Hiram Blanchard (January 17, 1820 – December 17, 1874) was a Nova Scotia lawyer, politician, and the first Premier of the province of Nova Scotia. Blanchard won election to the Nova Scotia legislative assembly in Inverness in 1859 as a Liberal.
Hiram Blanchard was born in West River, Nova Scotia on January 17, 1820 to father Jonathan Blanchard and mother Sarah Goggins. Hiram attended the same school as his brother, Jotham Blanchard, Pictou Academy. After graduating, Blanchard began studying law at Guysborough, Nova Scotia with future Nova Scotia House of Assembly member William Frederick DesBarres and was admitted to the bar as an attorney at age 21 in November 1841. Marrying Eliza Cantrell in 1842, he was admitted to the bar as a barrister in April 1843. Shortly after his admission to the bar, Blanchard opened up a law office in the small seaside village of Port Hood, Nova Scotia, practising in the law courts of Antigonish and Guysborough. In a short time, Blanchard gained a reputation amongst those in the legal profession for his skill in examining witnesses and clear presentation of facts.
In 1860, Blanchard moved to Halifax and became engaged in a partnership with Jonathan McCully, then Solicitor General and railway commissioner in the government of Joseph Howe. There, he argued against characters such as James MacDonald, the future federal Minister of Justice and Chief Justice of the Supreme Court of Nova Scotia. Charles James Townshend, a Chief Justice of the Supreme Court of Nova Scotia, observed the courtroom encounters of McCully and Blanchard, commenting “… it was delightful and instructive to listen to [their] forensic battle. Both were men of high and honourable character, incapable of any unworthy schemes to win their cases.” In 1870, Blanchard became partners with Nicholas Meagher, future Justice of the Supreme Court of Nova Scotia.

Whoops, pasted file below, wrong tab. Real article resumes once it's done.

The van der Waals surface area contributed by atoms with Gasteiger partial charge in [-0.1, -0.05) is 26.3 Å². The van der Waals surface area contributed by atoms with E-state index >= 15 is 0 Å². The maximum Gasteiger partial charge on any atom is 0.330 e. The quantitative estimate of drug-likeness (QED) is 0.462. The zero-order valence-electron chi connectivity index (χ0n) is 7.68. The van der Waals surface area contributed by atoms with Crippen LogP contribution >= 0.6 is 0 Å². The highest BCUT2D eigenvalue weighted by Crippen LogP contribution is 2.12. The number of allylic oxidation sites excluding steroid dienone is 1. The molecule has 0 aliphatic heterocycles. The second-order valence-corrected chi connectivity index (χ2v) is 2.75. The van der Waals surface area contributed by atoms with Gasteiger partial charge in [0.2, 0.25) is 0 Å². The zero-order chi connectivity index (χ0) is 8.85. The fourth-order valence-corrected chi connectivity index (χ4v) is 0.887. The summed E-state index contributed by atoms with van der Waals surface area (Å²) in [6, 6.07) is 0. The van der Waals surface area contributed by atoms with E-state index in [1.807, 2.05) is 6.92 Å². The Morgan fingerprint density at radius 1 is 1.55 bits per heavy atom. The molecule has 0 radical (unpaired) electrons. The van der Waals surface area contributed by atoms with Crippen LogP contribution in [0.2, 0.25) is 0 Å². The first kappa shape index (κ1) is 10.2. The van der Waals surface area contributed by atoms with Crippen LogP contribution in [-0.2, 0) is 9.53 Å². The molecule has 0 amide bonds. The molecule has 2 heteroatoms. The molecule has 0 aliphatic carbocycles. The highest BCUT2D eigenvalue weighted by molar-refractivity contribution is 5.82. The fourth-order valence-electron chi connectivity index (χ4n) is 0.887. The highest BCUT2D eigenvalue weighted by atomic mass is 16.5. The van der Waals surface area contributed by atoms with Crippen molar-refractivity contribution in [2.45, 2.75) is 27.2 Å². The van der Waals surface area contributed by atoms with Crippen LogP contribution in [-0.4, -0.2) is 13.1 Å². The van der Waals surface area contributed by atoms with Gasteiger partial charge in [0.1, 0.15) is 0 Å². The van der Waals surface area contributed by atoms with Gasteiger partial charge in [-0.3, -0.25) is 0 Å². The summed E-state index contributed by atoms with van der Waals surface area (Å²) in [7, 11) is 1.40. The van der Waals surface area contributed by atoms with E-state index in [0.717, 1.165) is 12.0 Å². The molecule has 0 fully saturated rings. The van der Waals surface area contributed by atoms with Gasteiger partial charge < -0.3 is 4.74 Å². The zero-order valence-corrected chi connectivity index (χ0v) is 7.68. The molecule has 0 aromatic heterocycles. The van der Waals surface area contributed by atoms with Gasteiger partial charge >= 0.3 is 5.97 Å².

In 1860, William Young left politics to become chief justice of Nova Scotia. Blanchard had been very reluctant to become involved in politics until up to just before this time. The 1859 Nova Scotia election was largely influenced between the ongoing squabbles between Roman Catholic and Protestant populations, but Hiram Blanchard’s election win for the Liberals in his constituency of Inverness was based on a platform of “equal rights to all, proscription of none, favouritism to none”. Blanchard rose above religious quarrels and managed to win in a Roman Catholic community, even though he was a Presbyterian himself. In the Nova Scotia House of Assembly, Blanchard drew particular attention to the plight of the insane and the deaf, two disadvantaged groups in Nova Scotia at the time. Although he supported the free schooling initiative of Premier Charles Tupper, Blanchard objected to the idea that schools should be governed by a council made up of members of the Executive Council of Nova Scotia.
Blanchard supported the idea of confederation, and after Nova Scotia became a part of Canada in 1867, he became attorney-general and leader of the Conservative Party government, as the position of leader of the government had been vacated by Charles Tupper following his run for federal politics. However, Blanchard was in his new-found position for less than three months. In the September 1867 provincial election, the issue of Nova Scotia’s entry to the confederation led to the government’s demise in favour of William Annand’s Anti-Confederation Party, and in the newly-elected Assembly, only two members, Blanchard included, supported the idea of confederation. In 1868, Blanchard’s re-election to his constituency of Inverness was declared invalid as he had recently been appointed the legal advisor for the federal government in his province. In the subsequent by-election, Blanchard was defeated. In the 1871 election, he was once again elected, serving as leader of the opposition until his death on December 17, 1874 at Halifax. Blanchard was succeeded by his four daughters and wife.